My desire to offer some post-election commentary has been thwarted by bad timing. My submission deadline falls just before the Nov. 2 voting. Possessing neither crystal ball nor much confidence in pre-election polling data, I will have to settle for something other than detailed analysis of the mid-term election results. I will take the long view regarding a perennial concern within U.S. politics.
One of the most closely watched Senate races this season unfolded in Delaware. The Democrats nominated New Castle County Executive Chris Coons (full disclosure: I was once on a college debating team with him). His Republican opponent was the Tea Party-supported consultant Christine O’Donnell. Luckily, the campaign soon moved on past O’Donnell’s dabbling in witchcraft to more substantial topics.
For those outside Delaware, the primary opportunity to assess the candidates was the CNN broadcast of a debate on Oct. 13 (interrupted, to the dismay of few, by breaking news of the rescue of 33 Chilean miners).
As surely as Nascar enthusiasts secretly yearn for multi-car pileups, people watch candidates’ debates to gawk at gaffes. After this debate the moderator, Wolf Blitzer, opined that O’Donnell must be judged the winner simply because she made no major missteps, a solid accomplishment for a less experienced candidate like her.
I strongly disagree with Blitzer’s assessment. The candidate in fact made an egregious gaffe. When asked to name a recent Supreme Court decision with which she disagreed, O’Donnell inexplicably drew a complete blank. Obviously flustered, she promised to post on her Web site right away her answer to that question.
Now we all live in dread of being flummoxed by “gotcha” questions like this. I have been there myself, unable to recall a single title of a favorite novel when a live radio interviewer was making small talk with me on air some years ago. I even tell my students facing job interviews to keep on the tip of the tongue answers to casual questions like “Who is your favorite theologian?” or “What is the best Catholic weekly magazine in the United States?”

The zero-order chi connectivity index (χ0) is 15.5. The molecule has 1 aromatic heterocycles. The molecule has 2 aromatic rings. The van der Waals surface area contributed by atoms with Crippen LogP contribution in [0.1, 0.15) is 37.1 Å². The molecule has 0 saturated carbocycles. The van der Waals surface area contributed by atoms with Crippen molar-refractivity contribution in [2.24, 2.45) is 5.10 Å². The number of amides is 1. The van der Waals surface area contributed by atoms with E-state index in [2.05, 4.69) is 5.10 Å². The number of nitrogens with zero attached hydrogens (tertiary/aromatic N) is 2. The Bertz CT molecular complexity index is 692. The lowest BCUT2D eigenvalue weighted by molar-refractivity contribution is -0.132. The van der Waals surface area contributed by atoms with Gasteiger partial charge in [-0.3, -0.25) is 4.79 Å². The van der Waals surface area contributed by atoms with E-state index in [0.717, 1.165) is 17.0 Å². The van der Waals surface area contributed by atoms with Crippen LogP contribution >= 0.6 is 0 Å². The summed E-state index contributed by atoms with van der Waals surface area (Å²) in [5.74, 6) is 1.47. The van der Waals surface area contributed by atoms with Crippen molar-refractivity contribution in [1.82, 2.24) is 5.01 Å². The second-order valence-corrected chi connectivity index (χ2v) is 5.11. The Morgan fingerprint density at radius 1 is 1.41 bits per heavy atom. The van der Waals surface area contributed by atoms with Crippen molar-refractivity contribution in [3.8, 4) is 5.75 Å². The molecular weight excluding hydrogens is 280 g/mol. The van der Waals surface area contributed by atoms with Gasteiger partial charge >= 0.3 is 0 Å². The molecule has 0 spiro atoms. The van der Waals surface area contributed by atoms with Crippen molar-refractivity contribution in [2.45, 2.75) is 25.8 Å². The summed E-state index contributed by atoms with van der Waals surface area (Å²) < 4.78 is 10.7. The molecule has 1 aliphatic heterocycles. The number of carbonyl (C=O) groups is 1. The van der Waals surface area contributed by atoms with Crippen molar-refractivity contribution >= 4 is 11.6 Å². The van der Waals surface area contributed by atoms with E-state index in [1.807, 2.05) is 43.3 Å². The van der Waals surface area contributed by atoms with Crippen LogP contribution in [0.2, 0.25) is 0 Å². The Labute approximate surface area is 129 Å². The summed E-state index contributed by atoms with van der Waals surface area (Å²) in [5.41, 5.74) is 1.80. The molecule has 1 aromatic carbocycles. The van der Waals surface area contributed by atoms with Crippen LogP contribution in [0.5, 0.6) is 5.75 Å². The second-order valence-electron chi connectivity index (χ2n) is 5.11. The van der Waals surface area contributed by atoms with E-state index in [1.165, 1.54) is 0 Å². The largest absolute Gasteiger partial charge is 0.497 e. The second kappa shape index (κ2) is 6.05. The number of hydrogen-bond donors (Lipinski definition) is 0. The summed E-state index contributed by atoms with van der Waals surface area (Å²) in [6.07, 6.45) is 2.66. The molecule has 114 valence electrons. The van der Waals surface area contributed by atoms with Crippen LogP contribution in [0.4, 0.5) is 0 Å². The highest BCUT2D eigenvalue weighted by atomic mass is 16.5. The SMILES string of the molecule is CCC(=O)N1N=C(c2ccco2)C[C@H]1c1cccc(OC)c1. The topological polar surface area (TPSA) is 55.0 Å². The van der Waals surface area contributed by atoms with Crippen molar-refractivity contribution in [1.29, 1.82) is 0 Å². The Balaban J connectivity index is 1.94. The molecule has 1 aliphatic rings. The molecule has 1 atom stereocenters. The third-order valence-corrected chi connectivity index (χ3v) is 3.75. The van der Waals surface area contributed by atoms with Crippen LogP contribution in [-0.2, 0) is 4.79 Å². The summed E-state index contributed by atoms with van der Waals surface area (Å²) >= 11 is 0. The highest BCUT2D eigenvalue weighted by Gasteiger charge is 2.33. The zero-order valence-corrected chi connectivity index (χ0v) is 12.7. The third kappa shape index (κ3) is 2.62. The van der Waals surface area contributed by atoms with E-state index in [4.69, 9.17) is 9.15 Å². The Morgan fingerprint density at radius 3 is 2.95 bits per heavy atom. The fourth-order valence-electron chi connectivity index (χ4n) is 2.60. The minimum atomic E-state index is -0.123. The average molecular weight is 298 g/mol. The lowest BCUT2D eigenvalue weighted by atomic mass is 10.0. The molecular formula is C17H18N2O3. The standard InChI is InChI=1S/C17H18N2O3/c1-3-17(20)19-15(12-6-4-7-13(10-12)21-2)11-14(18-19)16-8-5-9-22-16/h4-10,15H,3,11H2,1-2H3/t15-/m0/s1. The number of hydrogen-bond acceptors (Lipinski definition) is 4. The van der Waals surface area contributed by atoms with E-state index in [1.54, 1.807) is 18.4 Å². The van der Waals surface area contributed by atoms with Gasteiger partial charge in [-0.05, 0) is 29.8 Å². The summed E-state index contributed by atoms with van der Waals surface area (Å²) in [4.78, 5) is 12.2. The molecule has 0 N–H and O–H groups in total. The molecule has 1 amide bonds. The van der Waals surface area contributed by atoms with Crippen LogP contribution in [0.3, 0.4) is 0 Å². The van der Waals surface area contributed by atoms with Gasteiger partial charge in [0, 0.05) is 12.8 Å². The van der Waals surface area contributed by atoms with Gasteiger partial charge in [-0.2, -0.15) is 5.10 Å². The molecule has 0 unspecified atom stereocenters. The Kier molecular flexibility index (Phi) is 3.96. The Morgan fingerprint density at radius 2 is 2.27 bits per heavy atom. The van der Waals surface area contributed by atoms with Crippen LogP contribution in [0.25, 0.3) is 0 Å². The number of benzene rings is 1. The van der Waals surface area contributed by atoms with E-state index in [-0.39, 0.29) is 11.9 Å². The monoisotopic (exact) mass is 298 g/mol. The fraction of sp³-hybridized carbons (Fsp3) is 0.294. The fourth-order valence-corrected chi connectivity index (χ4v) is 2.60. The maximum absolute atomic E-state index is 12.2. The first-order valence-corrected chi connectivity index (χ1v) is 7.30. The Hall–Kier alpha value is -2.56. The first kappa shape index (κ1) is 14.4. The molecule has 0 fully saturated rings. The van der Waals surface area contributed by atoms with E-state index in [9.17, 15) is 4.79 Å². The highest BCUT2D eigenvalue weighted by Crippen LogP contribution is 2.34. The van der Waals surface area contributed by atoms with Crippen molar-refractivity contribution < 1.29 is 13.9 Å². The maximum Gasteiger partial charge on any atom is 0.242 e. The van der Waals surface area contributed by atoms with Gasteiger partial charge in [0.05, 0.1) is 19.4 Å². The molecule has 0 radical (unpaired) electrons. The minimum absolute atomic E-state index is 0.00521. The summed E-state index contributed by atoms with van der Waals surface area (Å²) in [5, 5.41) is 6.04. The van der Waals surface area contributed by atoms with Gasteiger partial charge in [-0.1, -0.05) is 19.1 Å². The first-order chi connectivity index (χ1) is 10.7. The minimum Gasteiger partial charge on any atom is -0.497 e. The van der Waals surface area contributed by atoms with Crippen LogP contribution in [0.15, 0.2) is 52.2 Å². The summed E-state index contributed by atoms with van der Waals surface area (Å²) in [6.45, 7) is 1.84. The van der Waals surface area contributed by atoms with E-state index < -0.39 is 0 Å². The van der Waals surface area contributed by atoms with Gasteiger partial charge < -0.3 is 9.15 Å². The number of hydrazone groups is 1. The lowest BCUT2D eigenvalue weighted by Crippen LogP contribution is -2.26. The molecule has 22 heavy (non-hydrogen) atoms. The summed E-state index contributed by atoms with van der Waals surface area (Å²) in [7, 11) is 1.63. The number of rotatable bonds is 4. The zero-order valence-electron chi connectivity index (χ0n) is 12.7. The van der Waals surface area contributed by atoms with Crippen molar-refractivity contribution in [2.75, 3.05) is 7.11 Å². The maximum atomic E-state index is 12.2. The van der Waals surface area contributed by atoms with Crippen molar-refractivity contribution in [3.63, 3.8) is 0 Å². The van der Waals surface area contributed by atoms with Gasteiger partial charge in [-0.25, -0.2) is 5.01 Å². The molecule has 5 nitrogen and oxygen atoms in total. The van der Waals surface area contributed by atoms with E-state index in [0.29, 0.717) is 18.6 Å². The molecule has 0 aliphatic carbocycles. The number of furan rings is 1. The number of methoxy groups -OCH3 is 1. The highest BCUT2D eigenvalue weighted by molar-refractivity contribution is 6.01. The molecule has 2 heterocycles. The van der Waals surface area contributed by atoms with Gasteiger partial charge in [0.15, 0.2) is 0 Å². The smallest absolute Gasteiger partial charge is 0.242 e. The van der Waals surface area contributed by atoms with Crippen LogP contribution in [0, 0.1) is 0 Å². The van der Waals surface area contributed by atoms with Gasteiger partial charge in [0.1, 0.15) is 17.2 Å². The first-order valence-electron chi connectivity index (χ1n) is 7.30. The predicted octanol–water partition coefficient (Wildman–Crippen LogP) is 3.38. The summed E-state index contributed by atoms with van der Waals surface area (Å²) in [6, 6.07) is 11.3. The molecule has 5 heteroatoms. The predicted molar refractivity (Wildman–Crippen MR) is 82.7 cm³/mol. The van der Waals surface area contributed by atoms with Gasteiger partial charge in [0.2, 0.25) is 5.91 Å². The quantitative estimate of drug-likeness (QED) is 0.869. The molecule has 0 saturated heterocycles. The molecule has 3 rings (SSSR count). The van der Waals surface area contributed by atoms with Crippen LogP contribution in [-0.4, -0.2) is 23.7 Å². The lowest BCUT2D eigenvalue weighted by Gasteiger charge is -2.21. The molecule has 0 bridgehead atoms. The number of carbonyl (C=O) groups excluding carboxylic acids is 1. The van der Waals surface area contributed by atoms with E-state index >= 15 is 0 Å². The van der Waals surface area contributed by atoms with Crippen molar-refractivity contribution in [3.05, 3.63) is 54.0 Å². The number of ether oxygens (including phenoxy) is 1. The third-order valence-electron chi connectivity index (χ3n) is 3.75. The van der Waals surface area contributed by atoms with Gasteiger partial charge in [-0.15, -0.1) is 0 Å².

By the time you read this, Christine O’Donnell is either a Senator-elect or is looking for work. I nevertheless wish to offer her some advice on this aspect of campaign debate preparation.
If you favor a broad interpretation of the word recent, then consider citing Plessy v. Ferguson, the 1896 case that cemented the principle of “separate but equal” into U.S. law for generations. Or go with Roe v. Wade, the horrific 1973 decision that allowed legal abortion in all states. O’Donnell’s public record attests to her opposition to that Supreme Court blunder.
If the word recent means only this year, there are still many decisions from which to choose. I would identify two that are particularly objectionable. In January the court reached a much criticized decision in the case Citizens United v. Federal Election Commission, which overturned many previous restraints on political advertisements. This raises fears that corporations and special-interest groups can bankroll a range of political activities with little regulation or transparency. Foreign donors seeking to influence American politics are freer than ever to engage in stealth spending.
The other disastrous ruling was in the case Holder v. Humanitarian Law Project. That decision, on June 21, defined all contact with any of the hundreds of groups classified by the State Department as terrorist organizations as constituting material support for enemies of the United States. Main-taining such a broad interpretation of material support precludes constructive initiatives like the creative Track II diplomacy, which has led to peace settlements in Northern Ireland and elsewhere.
While both decisions cite lofty principles (free speech, national security), I predict that the effects of these two rulings will be intolerable. While people of good will might well disagree, I am convinced that each will seriously damage the common good.
Supreme Court decisions have a way of trumping electoral politics and reshaping the structure of the entire political system. A bad ruling may tilt the playing field in ways antithetical to democracy. Every candidate should be poised to identify and oppose decisions with harmful effects that will last long beyond a given election cycle.